Skip to main content


July 7, 2009

Monica McInerney: Writers and Readers

Posted by carol
Today's guest blogger, novelist and book club member Monica McInerney, talks about how her life as a writer has changed her as a reader. Her latest book is Greetings from Somewhere Else, and she's also the author of Upside Down Inside Out, The Faraday Girls, Family Baggage and The Alphabet Sisters.

I once had the disconcerting experience of sitting on a bus beside someone reading one of my novels. It was the longest journey of my life. I don't think I breathed for the first hour. I read every word and every line with her. I had to dig my nails into my hands to stop myself asking, "Did you like that page?" "Was that joke funny enough?" "How are you enjoying it so far?" She's lucky I didn't get off at the same stop and follow her home.

I'm having that same feeling now, in the week that my new novel Greetings from Somewhere Else is published in the USA. It's the story of Lainey, an over-efficient event organizer who is wrenched from her Melbourne home to take charge of a run-down B&B in Ireland. Meanwhile, back home, her father's taken to his bed, her mother is up the walls, her three brothers are running amok, and her boyfriend is causing more problems than she could have imagined...

I live in Dublin, and unfortunately it's not going to be possible for me to trawl the transport systems of America in search of someone reading my book. That's why I love reading groups so much. Like all authors, I write in isolation, but I write for readers. I long to know if my stories have struck chords, if my characters have come to life. It's an honor, as exciting as it is nervewracking, to have the opportunity to talk either by phone or in person with a group of readers who have given my book their time, energy and thought. It's a special feeling to hear readers talk about my characters as though they are as real to them as they were to me.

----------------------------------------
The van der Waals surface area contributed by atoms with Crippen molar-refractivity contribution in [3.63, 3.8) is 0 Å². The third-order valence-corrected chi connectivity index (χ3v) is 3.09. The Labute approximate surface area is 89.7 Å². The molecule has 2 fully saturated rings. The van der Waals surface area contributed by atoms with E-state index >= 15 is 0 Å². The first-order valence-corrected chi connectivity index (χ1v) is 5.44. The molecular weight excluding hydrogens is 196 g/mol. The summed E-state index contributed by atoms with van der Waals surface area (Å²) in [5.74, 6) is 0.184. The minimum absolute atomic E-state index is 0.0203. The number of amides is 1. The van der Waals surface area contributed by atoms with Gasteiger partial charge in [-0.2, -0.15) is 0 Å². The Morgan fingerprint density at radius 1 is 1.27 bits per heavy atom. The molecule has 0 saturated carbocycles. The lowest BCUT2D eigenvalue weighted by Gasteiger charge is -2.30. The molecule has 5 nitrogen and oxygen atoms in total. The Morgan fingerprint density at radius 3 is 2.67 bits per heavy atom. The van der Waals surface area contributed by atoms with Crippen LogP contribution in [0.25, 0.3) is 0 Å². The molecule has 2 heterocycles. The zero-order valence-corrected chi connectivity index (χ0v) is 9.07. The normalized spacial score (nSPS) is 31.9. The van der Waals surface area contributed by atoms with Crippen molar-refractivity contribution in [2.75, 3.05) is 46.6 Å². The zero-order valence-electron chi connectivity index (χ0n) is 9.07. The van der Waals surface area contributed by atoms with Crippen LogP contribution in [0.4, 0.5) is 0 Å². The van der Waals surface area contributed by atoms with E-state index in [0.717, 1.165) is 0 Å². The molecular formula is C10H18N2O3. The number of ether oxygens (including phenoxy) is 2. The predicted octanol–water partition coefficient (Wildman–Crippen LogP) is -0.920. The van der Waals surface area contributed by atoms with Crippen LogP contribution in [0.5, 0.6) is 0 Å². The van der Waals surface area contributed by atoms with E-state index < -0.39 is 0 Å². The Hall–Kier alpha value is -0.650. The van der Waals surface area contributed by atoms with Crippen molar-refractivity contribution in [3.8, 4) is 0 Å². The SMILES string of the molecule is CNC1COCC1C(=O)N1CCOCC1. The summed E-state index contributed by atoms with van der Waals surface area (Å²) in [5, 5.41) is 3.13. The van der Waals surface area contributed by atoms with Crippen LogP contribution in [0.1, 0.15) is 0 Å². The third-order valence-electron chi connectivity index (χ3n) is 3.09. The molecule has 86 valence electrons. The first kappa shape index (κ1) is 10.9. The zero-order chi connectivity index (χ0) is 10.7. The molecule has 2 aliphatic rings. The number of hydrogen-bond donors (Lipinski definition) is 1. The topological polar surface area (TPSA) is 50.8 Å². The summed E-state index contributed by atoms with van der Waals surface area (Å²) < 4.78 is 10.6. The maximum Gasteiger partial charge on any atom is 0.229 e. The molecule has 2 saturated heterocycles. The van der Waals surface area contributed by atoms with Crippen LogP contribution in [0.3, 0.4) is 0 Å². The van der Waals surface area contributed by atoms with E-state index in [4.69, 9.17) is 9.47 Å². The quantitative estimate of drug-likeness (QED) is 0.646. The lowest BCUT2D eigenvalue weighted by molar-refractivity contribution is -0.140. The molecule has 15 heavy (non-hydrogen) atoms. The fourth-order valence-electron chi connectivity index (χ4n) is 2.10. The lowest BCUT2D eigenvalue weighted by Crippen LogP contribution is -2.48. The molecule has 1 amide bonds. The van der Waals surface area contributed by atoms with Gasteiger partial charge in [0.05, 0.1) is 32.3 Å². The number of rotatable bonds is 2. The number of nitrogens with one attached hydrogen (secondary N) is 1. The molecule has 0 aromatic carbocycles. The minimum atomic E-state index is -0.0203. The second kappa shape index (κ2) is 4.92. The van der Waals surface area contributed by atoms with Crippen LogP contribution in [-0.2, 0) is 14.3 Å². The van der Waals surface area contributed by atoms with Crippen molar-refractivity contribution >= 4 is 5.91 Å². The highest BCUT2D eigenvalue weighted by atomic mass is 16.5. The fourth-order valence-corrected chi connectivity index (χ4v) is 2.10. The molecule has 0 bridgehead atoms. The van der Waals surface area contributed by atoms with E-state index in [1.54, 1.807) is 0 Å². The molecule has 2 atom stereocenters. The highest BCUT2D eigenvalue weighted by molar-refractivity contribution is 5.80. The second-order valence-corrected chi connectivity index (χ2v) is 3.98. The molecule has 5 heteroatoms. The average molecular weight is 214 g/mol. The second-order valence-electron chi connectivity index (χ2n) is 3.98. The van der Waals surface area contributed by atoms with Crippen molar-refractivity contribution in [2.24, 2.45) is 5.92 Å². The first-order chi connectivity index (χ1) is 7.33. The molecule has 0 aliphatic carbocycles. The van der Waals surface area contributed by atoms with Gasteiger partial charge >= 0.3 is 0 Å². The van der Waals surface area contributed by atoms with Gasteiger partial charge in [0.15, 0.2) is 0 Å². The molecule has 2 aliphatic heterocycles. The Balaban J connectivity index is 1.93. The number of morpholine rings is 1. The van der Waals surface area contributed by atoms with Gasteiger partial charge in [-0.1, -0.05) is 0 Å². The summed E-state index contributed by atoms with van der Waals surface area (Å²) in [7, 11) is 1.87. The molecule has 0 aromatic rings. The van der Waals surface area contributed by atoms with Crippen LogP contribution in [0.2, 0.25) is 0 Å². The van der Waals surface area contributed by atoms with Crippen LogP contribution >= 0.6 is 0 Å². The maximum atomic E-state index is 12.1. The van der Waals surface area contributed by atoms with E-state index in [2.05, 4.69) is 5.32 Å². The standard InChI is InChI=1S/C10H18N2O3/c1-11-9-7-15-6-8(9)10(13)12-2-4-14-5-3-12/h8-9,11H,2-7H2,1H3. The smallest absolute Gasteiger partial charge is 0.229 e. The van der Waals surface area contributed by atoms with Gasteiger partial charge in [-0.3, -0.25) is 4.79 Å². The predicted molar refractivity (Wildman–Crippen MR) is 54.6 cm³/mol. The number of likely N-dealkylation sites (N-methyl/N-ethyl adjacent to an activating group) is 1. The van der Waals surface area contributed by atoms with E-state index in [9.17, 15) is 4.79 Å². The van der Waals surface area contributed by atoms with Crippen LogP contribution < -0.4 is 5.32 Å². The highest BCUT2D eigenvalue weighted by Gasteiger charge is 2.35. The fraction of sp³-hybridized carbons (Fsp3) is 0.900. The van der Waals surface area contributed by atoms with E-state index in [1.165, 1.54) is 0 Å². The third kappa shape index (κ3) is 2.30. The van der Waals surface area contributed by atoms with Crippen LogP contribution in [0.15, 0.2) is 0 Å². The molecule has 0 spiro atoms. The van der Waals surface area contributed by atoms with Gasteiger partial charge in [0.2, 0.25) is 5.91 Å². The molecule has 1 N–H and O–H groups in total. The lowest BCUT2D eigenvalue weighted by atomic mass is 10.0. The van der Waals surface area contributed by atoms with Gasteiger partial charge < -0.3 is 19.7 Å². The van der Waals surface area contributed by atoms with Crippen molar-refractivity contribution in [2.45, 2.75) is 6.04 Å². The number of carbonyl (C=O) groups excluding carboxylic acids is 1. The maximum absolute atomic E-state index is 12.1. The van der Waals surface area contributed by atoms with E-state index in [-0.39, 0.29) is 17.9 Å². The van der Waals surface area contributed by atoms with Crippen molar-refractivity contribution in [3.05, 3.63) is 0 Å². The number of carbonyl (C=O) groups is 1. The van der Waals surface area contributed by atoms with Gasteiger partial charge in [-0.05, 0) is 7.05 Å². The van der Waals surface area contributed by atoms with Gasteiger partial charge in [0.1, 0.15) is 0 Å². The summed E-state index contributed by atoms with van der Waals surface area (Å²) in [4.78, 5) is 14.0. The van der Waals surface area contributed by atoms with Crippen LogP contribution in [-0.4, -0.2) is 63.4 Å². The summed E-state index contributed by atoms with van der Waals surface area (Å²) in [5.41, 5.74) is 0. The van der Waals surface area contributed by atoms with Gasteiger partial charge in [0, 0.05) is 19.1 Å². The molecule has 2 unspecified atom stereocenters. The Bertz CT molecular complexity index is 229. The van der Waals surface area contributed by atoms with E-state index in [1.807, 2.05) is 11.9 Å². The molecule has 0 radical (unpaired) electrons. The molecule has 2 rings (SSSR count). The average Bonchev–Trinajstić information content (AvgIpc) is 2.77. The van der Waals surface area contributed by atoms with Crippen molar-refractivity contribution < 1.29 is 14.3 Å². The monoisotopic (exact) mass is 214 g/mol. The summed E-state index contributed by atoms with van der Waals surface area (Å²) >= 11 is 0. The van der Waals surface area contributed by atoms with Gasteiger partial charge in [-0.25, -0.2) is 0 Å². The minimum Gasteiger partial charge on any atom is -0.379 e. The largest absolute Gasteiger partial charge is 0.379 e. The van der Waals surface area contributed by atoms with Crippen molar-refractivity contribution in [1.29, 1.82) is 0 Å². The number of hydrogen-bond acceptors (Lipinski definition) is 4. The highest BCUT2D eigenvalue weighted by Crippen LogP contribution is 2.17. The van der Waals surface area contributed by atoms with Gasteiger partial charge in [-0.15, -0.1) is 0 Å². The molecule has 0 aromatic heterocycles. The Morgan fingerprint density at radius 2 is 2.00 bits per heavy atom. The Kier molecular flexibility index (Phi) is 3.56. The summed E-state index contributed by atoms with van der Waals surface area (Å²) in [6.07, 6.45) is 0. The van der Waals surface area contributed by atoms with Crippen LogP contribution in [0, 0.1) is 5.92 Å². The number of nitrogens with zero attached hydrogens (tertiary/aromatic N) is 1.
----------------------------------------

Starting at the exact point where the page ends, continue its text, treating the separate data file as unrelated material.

I'm now a full-time author, spending my days juggling plot twists, researching locations, moving my characters from one family drama to another. Once a month, though, I join the real world and metamorphose into a full-time reader, heading into the centre of Dublin to meet with my own reading group.

In the four years our group of six women and two men have been meeting, we've read and passionately discussed classics, modern novels, non-fiction, poetry and memoirs, by writers from Ireland, Australia, America, Britain, Germany, France. I look forward to every meeting. I've been an avid reader since I was a child, and even now I average two or three books a week.

It was only after I joined the discussion group, however, that I realized how my life as a writer had changed me as a reader. Like a sorcerer's apprentice, I now had an inkling of the secrets behind the story, the techniques, the plotting, the characterization, the dialogue, the language. I was reading each book as if I was there beside the author.

It made my reading experience so much richer, but there was an unfortunate side-effect: I couldn't criticitize a novel, because I knew how hard it was to write one. If another group member found fault with a character or a plot twist or even a line of dialogue, I would spring to the author's defense. I must have been exasperating. "Have you ever read a book you didn't love?" one of them finally asked me. "There must have been something you didn't like about this one."

It was what I needed to hear, as a reader and as a writer. Because it made me think and finally articulate at the next meeting what I believe to be the truth and the magic of reading. No book is perfect. No author is perfect. No reader is perfect. People bring their own lives, theories, imperfections, hopes and dreams to every book they read, as every author brings all those qualities to each book she or he writes. Reading and writing are creative, challenging, ever-changing activities. No two people read the same book in the same way. One person may love every word of a book, another will loathe it. That's the magic of stories --- they somehow change shape in the hands of the many different people who read them.

I know my reading group experiences have helped me as a writer. I've heard passionate readers tell me what they long for in a book –--- heart, action, intelligence, humor. I've heard what they don't like in a book --- stilted dialogue, implausible plots, unlikeable characters. When I sit at my computer and start to invent my own fictional worlds, characters and lives, I no longer think of those voices as critical or negative. I think of them as future readers, cheering me on, encouraging me, reminding me to write from the heart, to mean what I say, to pour as much life and soul as I can into every page.

---Monica McInerney